• Careful here Enid, because U-series dating also provides a "+/-" error, like C-14. However, C-14 dates the death of the organism, while U-series dates the incorporation of uranium into the bone/tooth. This incorporation can happen a long time after the death of the organism. Therefore, we interpret the U-series result as a minimum age constraint for the fossil...

  • Agreed!

  • Good, means that we have reached our goal with this MOOC ;-)

  • Hello Maya, good question.
    In general, the radiation dose absorbed by modern enamel is negligible compared with that accumulated over thousands, tens of thousands, or hundreds of thousands of years. In other words, the ESR signal measured in fossil teeth is much bigger than in modern teeth.

    That said, please also note that ESR can be used to evaluate the...

  • Sometimes they do :-)!
    For example, last year we dated a human fossil bone found in Saudi Arabia to about 90 ka by laser ablation U-series. We also used other methods, like OSL (Optically Stimulated Luminescence) applied to the sediment surrounding the fossil, and ESR on a hippo fossil tooth found in association with the human fossil. They all returned very...

  • I agree with that Beth

  • Sometimes, no reasonable explanations can be proposed, and we just have to openly acknowledge it. However, please keep in mind that apparent U-series ages for teeth or bone are minimum ages for the fossils. We date the incorporation of uranium into the bone/tooth, not the formation of the tooth. Consequently, if we have a 100 ka old fossil (1 ka = 1,000...

  • @AmeliaHare Yes we do!
    Enamel is the most mineralized tissue of the body. It is much less porous than bones or dentine tissues. Consequently, uranium migration into enamel is significantly slower than in dentine or a bone. We usually observe that Uranium migrates into the enamel layer from the dentine side (the dentine-enamel junction), while there is...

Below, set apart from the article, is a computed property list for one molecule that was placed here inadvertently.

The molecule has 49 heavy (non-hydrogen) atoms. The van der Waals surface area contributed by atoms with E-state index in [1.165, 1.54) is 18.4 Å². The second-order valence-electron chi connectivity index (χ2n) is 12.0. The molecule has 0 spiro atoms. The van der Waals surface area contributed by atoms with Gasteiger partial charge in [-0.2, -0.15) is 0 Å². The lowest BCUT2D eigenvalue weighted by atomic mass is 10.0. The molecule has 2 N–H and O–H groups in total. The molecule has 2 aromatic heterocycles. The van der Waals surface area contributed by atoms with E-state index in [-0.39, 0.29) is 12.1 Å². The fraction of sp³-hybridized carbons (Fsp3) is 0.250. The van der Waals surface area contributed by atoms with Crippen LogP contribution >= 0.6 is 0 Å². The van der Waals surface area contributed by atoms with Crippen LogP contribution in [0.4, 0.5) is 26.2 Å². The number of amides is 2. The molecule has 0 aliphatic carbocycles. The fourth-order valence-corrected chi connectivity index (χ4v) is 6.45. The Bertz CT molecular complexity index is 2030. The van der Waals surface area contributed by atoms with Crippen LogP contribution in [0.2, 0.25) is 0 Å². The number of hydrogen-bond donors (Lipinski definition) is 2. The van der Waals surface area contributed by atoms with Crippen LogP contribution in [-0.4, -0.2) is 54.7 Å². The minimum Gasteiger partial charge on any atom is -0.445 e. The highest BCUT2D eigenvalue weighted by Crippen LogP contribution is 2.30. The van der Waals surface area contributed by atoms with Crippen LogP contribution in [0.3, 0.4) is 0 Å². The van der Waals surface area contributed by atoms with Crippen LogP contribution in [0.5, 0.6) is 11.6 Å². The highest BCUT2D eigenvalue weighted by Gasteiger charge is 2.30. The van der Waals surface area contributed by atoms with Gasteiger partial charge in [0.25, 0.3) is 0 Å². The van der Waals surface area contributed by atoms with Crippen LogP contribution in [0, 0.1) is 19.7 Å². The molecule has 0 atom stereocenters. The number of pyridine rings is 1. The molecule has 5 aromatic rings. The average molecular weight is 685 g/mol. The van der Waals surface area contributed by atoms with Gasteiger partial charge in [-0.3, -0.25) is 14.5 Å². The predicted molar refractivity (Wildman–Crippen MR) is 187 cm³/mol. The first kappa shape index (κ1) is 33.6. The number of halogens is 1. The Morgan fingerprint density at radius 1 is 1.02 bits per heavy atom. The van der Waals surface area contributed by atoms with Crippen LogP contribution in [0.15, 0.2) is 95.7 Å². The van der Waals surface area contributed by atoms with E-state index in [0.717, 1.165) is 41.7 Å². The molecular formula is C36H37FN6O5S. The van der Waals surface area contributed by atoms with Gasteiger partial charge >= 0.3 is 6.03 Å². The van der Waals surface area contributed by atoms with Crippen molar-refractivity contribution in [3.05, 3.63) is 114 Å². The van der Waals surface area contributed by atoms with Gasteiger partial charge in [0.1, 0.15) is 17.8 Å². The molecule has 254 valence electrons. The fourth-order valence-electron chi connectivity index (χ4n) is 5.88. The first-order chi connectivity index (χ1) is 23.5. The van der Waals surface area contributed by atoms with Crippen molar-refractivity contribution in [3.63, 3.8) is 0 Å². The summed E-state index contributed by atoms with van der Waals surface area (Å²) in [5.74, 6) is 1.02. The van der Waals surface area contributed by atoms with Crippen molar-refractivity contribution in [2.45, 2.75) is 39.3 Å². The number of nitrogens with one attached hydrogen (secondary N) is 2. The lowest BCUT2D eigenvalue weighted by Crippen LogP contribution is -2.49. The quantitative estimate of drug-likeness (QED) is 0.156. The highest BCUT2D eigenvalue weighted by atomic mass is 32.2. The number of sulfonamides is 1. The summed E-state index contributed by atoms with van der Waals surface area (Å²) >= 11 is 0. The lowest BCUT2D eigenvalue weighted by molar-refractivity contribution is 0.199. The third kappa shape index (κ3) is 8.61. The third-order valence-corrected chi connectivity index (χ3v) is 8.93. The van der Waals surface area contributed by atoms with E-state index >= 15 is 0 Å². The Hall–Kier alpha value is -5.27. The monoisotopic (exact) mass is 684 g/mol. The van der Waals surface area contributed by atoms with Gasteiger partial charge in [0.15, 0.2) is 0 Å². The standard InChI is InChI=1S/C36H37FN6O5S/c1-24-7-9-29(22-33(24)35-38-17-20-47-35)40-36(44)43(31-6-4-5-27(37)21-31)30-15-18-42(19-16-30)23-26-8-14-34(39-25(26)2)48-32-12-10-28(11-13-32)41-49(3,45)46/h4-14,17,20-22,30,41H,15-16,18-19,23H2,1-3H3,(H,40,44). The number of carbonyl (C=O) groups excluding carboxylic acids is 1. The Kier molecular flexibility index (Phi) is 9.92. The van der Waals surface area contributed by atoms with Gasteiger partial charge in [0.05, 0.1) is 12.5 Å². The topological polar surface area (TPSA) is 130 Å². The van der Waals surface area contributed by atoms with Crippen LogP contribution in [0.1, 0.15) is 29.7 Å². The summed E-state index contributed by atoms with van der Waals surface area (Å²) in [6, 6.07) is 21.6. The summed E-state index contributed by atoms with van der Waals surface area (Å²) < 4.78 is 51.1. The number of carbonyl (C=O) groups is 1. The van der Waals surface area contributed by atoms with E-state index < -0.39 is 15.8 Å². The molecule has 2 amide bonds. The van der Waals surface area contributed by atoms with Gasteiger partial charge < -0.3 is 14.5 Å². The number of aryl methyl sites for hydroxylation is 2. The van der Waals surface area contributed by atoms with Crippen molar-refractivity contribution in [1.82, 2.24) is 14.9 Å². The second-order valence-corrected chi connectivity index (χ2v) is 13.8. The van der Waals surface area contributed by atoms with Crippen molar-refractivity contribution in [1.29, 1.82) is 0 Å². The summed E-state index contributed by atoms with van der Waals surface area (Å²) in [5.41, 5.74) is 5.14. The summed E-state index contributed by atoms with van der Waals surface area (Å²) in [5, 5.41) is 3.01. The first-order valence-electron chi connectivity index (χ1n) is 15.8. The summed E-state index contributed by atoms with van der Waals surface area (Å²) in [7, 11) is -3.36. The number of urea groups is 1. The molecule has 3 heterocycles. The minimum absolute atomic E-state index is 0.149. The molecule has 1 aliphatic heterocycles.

• @AlvaroA. In a way yes, this is what would happen, the apparent U-series age should be younger in the centre of the sample, although it is a bit more complicated in reality because there are many other parameters to take into account. For example, the preservation state of the tooth is also playing an active role in uranium diffusion, as uranium will...

  • 1 standard deviation = 68% probability; 2 standard deviation = 95% probability.
    Repeated measurement of a sample should enable to obtain a mean value and associated standard deviation, which may be used as a proxy to evaluate the variability/scatter of the results.

  • Theoretically, we can cover the whole Pleistocene (the last 2.6 Million years - Ma). The ESR signal is very stable in time, over several millions of years, but the limiting factor is usually around the uranium uptake modelling. The older the samples, and the higher probability to have uranium leaching from dental tissues, which simply precludes the application...